Preventing Sexual Violence
An Educational Toolkit for Health Care Professionals

What Is Sexual Violence?
How Do I Prevent It?
Overview of Web version



Sexual Violence Prevention Toolkit
Older Adolescent Visit Vignette Script

Focus:  Personal safety
Scenario:  Amy, an 18 year-old female freshman in college returns for a 3-day weekend visit in September and comes to the practice to get her third HPV shot

Green light
General assessment as part of visit; Amy has always been a good student and responsible, seems to be getting off to a good start at school; discussion about drug/alcohol use, personal safety as part of anticipatory guidance

Dr:                   Hi, Amy.  I understand you’re here for your 3rd HPV shot?
Amy:                Yep.
Dr:                   Did you have any problems with the last one?
Amy:                Well, it hurt like hell, but otherwise it was OK.
Dr:                   Alright.  We’ll get you set with that in a few minutes.  But first, I’d love to hear how school’s going.  I know you just started college.
Amy:                It’s good.
Dr:                   How are you getting along with your roommate?
Amy:                Pretty good.  It’s an adjustment, you know.  I’m used to having my own space.
Dr:                   Sure, and how’s the class work?
Amy:                It’s kinda hard.  It’s a lot more reading than high school, but I think I’m getting used to it.
Dr:                   What do you do to relax?
Amy:                I run most days, and I hang out in the dorm with my friends.
Dr:                   What do you guys do?
Amy:                You know, just hang out and watch DVDs ‘n’ stuff.
Dr:                   Is there any drinking?
Amy:                Yeah, I guess. 
Dr:                   How much do you drink?
Amy:                Not much.  I only drink on weekends and only just a couple drinks.
Dr:                   Do you ever get drunk or drink so much that you don’t know what you’re doing?
Amy:                No.  I don’t like to feel out of control like that.  I usually stop when I start to feel buzzed. 
Dr:                   Does anyone use drugs?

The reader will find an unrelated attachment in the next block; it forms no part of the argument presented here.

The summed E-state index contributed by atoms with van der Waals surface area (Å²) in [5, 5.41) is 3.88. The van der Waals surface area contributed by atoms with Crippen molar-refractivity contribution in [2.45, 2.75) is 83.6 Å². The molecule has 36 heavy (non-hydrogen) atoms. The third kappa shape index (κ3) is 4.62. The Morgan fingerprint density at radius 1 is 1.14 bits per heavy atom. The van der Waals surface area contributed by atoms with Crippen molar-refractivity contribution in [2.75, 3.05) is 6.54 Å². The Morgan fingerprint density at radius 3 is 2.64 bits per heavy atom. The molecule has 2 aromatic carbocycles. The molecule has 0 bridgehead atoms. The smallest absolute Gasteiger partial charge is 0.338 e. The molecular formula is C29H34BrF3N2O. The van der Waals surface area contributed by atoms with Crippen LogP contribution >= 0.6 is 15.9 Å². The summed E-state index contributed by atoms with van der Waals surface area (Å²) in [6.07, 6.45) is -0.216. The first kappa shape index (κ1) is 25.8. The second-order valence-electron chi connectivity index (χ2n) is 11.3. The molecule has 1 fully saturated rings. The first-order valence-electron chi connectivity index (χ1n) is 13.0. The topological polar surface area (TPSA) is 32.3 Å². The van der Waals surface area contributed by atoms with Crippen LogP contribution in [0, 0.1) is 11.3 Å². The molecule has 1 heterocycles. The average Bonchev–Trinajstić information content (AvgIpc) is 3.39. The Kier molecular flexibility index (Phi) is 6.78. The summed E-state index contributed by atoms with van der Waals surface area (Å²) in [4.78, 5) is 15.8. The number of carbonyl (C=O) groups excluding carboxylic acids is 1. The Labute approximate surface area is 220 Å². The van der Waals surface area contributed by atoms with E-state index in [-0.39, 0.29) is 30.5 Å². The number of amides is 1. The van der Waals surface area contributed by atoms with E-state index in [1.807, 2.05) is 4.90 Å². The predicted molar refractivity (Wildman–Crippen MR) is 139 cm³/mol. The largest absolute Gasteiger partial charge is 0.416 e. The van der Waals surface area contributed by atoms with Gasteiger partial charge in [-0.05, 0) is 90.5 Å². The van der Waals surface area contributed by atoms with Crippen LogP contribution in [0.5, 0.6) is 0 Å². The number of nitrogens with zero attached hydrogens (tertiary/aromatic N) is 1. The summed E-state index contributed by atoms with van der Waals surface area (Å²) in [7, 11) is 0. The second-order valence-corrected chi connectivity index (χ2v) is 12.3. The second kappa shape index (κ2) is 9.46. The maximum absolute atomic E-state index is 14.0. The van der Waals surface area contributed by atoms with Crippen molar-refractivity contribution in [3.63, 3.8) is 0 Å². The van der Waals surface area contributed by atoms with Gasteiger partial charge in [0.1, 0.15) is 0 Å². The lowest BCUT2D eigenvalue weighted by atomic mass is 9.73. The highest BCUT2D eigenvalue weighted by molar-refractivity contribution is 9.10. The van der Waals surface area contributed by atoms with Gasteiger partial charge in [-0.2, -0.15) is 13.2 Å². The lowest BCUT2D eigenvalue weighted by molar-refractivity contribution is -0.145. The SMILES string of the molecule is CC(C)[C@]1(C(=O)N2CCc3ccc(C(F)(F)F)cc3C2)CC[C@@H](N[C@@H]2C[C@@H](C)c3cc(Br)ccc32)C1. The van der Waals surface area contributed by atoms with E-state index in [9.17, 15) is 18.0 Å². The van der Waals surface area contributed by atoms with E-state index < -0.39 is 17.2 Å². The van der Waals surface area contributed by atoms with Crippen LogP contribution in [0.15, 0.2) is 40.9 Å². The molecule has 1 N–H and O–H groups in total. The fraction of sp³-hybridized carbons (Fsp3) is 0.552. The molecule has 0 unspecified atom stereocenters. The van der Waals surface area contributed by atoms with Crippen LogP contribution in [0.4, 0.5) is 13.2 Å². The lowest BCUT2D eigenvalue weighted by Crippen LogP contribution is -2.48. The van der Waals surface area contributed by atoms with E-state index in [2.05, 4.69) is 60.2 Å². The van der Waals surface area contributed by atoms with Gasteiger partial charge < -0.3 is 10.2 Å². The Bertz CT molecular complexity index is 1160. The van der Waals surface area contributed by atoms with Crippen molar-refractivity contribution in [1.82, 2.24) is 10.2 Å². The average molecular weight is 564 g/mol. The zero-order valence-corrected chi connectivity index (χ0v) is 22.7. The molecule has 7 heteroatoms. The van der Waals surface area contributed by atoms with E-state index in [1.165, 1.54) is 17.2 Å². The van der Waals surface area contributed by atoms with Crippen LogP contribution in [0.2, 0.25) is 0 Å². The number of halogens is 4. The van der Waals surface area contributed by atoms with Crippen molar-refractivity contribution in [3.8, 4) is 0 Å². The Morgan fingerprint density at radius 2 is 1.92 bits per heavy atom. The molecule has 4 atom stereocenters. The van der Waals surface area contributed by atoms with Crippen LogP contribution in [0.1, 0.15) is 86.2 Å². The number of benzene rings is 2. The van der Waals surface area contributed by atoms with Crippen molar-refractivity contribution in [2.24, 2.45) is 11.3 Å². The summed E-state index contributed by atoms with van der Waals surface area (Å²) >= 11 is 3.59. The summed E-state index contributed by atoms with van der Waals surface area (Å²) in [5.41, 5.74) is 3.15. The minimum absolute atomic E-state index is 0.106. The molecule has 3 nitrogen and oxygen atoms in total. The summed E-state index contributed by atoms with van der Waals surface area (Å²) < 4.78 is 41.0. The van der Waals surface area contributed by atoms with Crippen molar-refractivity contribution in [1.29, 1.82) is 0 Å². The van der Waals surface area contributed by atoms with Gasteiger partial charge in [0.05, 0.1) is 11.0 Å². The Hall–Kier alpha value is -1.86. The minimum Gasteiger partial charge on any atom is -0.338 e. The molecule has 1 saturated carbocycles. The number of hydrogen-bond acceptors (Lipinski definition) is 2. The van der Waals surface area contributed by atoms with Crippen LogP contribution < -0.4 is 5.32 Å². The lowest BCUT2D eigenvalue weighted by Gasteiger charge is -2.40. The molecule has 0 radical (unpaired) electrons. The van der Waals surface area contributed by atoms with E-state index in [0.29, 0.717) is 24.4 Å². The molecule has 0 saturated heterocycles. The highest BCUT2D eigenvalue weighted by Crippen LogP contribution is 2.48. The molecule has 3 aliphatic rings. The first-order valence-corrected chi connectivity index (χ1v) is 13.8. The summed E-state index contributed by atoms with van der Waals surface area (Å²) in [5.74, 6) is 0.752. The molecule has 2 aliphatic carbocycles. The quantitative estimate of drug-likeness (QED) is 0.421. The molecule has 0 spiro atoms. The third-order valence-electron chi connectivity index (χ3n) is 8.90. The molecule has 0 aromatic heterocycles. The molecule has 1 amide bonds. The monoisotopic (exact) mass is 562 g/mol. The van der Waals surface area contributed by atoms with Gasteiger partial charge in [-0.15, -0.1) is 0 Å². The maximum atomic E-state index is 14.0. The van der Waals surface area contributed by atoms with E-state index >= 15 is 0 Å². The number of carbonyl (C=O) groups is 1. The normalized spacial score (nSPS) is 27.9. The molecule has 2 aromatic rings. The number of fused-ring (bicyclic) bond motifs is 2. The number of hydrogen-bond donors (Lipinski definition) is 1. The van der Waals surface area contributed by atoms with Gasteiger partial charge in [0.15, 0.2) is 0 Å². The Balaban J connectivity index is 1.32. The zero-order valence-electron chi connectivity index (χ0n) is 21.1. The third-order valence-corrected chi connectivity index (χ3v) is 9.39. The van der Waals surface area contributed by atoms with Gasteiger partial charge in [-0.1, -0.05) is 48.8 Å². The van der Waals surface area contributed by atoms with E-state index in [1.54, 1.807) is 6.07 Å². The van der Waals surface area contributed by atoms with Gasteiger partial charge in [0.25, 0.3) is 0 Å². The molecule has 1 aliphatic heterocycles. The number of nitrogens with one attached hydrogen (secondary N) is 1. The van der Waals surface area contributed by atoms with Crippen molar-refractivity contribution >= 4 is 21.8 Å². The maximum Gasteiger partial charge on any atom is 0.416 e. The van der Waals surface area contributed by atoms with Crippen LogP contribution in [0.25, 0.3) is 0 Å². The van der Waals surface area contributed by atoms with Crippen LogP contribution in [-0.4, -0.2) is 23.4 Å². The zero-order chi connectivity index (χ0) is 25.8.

Amy:                Well, there are some guys down the hall that smoke a lot of pot, but none of my friends do.  I don’t either!
Dr:                   When you and your friends are drinking, how do you stay safe?
Amy:                You know me, I’ve always been careful.  I usually just have a couple drinks, and I try to look out for my friends too.  If we go to parties or anything, we don’t let anyone leave alone and we’re careful not to put our drinks down or anything.  Plus, no one ever drives – we mostly walk or take the campus shuttle.
Dr:                   It sounds like you’re being pretty smart about things.  However, I do want to mention what you certainly already know – that you aren’t old enough to drink legally yet. 
Amy:                Yeah, I know.
Dr:                   Well, I wouldn’t be doing my job right if I didn’t point out that there could be consequences from this.  You could get arrested or get in trouble with school.
Amy:                Yeah, I heard there was this guy who got kicked out of my dorm last year for underage drinking. 

Yellow light
Amy describes her new group of friends, who are getting her into some uncomfortable situations

Dr:                   Have any of your friends ever gotten so drunk that they’ve gotten into a risky or unsafe situation?
Amy:                Well, my roommate got really drunk a couple weekends ago and puked all over the room.  It was really gross.  And she didn’t remember that she almost went off with this random guy.  She’s lucky I was there to stop her.
Dr:                   How did you feel about that?
Amy:                Well, I was pretty pissed that I had to clean up after her.
Dr:                   I can certainly understand that!
Amy:                Plus, I’m not sure I can handle this if it keeps up.  I mean, it’s only September!